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CABI Book Chapter

Responsible marine aquaculture.

Book cover for Responsible marine aquaculture.

Description

This book contains 17 chapters. Topics covered are: management of marine aquaculture: the sustainability challenge; marine mammals and aquaculture: conflicts and potential resolutions; recreational fishing and aquaculture: throwing a line into the pond; aquaculture: opportunity of threat to traditional capture fishermen; advances in marine stock enhancement: shifting emphasis to theory and account...

Metrics

Chapter 16 (Page no: 327)

The use of wild-caught juveniles in coastal aquaculture and its application to coral reef fishes.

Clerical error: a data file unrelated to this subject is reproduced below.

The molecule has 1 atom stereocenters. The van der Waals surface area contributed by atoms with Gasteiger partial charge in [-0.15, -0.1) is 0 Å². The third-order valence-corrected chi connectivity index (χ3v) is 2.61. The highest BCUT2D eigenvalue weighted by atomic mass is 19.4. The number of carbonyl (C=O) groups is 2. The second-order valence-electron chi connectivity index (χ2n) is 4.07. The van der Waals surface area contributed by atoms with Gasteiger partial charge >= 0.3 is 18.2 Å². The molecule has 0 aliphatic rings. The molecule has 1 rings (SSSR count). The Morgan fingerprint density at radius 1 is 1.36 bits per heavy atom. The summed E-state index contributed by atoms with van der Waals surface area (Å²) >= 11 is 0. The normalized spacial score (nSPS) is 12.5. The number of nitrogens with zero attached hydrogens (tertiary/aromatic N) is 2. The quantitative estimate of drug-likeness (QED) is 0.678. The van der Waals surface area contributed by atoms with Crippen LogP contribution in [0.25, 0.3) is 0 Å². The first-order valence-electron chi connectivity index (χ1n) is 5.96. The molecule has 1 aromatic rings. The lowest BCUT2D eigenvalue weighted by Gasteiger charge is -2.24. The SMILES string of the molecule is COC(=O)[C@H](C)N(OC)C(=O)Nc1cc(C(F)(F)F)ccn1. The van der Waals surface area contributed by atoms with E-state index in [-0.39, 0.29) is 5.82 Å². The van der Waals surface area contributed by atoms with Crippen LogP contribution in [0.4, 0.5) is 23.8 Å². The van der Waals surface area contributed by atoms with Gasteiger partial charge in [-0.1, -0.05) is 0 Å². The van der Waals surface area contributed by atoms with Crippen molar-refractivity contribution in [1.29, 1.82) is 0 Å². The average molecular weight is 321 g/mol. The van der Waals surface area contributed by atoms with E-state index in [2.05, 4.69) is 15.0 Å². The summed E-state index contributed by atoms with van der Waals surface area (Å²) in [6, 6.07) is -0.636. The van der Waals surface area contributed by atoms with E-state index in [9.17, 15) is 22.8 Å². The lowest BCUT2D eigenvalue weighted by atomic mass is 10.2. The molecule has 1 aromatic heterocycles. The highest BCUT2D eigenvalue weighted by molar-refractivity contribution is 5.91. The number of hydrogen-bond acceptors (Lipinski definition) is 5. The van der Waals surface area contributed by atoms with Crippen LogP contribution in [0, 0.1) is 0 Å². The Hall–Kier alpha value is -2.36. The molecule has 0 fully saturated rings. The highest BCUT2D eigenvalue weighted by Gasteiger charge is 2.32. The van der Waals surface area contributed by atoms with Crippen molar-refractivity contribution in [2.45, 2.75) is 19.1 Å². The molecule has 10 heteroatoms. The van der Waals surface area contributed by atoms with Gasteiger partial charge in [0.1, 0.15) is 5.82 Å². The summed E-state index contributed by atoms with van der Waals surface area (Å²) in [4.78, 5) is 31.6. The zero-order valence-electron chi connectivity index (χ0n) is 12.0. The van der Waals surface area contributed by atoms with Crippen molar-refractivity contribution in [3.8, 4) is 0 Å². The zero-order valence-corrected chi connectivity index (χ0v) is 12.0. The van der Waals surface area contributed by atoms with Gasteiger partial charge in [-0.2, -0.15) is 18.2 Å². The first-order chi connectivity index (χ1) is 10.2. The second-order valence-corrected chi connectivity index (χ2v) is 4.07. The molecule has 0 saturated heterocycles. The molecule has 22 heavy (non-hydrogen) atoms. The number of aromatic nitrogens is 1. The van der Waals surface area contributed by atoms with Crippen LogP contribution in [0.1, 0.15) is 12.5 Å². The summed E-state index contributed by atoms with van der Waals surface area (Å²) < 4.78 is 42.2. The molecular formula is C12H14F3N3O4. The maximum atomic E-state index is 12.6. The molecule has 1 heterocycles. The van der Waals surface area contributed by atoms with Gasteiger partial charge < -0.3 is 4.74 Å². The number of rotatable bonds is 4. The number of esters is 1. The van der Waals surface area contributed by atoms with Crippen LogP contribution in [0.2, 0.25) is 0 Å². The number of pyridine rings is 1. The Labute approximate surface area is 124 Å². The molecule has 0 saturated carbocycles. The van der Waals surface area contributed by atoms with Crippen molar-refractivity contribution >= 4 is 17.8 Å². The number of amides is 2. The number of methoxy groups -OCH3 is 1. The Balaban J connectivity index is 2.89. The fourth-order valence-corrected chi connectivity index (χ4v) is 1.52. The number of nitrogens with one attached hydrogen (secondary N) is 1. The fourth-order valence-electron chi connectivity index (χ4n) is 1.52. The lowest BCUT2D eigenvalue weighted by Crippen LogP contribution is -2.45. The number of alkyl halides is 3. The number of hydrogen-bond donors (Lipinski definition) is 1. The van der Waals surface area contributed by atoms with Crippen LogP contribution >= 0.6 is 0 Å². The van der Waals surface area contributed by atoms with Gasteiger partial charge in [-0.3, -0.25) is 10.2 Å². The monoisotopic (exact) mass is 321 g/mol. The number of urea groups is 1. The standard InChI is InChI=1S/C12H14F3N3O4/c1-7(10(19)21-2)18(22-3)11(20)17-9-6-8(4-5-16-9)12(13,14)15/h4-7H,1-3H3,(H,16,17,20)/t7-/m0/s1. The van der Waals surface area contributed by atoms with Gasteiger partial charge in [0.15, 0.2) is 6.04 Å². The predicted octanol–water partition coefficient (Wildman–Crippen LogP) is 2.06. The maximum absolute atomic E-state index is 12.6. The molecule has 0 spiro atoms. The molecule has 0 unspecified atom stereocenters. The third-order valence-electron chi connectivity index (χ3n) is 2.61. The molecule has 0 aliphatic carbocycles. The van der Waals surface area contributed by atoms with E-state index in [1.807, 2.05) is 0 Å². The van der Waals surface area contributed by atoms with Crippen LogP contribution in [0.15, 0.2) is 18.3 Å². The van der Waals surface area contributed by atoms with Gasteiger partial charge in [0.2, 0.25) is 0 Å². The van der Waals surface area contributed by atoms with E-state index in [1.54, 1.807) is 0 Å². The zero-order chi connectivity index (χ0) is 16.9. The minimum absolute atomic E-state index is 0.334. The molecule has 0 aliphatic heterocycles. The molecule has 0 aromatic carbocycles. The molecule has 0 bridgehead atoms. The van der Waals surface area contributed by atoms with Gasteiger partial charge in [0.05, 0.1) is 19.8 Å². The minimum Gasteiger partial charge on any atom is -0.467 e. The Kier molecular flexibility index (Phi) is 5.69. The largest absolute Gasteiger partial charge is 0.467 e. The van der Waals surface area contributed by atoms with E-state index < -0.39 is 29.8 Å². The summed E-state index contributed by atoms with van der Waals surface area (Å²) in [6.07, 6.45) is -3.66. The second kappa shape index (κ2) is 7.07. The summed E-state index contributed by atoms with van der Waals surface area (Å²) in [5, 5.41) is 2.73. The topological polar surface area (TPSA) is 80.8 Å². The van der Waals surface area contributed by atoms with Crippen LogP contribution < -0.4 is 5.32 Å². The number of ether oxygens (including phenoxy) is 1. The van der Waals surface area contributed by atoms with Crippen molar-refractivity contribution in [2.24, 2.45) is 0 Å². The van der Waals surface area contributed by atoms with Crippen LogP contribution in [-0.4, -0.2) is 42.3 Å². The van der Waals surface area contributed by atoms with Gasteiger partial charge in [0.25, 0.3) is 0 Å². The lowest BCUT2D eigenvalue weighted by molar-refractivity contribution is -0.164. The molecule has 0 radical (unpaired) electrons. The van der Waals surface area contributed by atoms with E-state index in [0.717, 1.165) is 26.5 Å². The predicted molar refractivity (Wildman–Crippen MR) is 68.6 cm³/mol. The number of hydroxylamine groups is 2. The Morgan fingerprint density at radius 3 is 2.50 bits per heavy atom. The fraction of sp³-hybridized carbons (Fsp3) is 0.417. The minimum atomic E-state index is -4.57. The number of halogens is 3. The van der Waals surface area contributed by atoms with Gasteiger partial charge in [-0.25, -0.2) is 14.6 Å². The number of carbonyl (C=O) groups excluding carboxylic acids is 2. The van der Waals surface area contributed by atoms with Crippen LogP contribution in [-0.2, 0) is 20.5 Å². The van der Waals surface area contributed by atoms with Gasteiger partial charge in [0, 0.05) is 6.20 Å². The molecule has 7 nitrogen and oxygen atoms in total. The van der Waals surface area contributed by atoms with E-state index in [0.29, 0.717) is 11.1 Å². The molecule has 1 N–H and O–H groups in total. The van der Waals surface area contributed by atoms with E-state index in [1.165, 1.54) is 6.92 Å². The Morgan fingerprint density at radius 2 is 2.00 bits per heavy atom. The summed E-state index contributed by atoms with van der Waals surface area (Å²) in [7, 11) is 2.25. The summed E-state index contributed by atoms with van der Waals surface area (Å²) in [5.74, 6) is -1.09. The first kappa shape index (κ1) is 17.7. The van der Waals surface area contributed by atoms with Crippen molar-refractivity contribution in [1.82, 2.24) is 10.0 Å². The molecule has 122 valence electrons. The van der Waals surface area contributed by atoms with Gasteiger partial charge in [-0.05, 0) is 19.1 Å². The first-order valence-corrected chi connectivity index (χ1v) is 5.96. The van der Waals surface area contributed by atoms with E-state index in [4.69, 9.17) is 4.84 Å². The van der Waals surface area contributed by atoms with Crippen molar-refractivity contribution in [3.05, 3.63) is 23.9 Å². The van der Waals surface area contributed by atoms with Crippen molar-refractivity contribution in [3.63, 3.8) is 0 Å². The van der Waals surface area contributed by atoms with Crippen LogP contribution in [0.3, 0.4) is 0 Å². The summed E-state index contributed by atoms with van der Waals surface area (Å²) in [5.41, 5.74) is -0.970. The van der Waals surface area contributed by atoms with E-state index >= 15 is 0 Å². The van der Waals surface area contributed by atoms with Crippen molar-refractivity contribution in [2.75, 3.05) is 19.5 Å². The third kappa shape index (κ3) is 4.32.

Worldwide, there are many substantial coastal aquaculture and stock enhancement operations based on collection of wild juveniles. These include: growout of shrimp (Penaeidae), milkfish (Chanos chanos), eels (Anguilla spp.), yellowtail (Seriola quinqueradiata), southern bluefin tuna (Thunnus maccoyii), edible oysters (Ostreidae) and mussels (Mytilidae); stock enhancement of scallops (Pectinidae); and the culture of pearls in farmed blacklip pearl oysters (Pinctada margaritifera). The growout of wild puerulus larvae of spiny lobsters (Palinuridae) is also developing rapidly. The advantages of using wild-caught juveniles for aquaculture are: (i) low costs of obtaining animals for stocking as compared with hatchery production; (ii) availability of individuals fit for growout in the sea; (iii) no risks of 'genetic pollution' from deliberate or accidental releases; (iv) reduced likelihood of transferring diseases; and (v) a broader range of economic benefits, including opportunities for coastal dwellers in developing countries to sell stock to larger enterprises. In addition, responsible capture and culture of wild juveniles can improve overall fisheries productivity for target species by circumventing the high rates of natural mortality associated with settlement of postlarvae from the plankton. Careful management of this process is needed, however, to ensure that replenishment of the stock, and fisheries targeting adults, are not affected. Where large numbers of postlarvae are taken, or where aquaculture is based on larger juveniles, these goals can be met by returning a proportion of the cultured juveniles to the wild, or through the transfer of fishing effort from adults to juveniles. The disadvantages of using wild juveniles for aquaculture are: (i) the number of animals available for growout can be limited and variable; (ii) there is no scope for increased productivity through selective breeding; and (iii) potential effects on the ecosystem stemming from mortality of bycatch and removal of prey from the food chain. On balance, the advantages outweigh the disadvantages and new applications for the use of wild-caught juveniles are under investigation. In particular, there has been interest in using aquaculture to supply the trade in ornamental and live food fish from coral reefs to overcome problems resulting from overfishing of adults and the use of destructive fishing techniques. However, it is technically difficult and expensive to propagate postlarvae of many coral reef fishes so cost-effective hatchery production of juveniles for aquaculture is likely to develop only for a minority of target species. As an alternative, the feasibility of harvesting pre-settlement coral reef fishes from the plankton in numbers that do not affect the replenishment of natural populations, and rearing them for a short period before sale to the ornamental trade or as juveniles for growout for the live fish market, is being assessed. Two sampling techniques, light traps and crest nets, have proved suitable for the capture of live pre-settlement fishes and substantial progress has now been made in applying these methods to the development of artisanal fisheries for ornamental species. Although the capture and culture of postlarvae is unlikely to meet the demand for all tropical marine fish required by the ornamental trade, it has the potential to create important niche markets, e.g. for ecolabelled specimens, and provide sustainable economic benefits from coral reef resources for coastal villagers.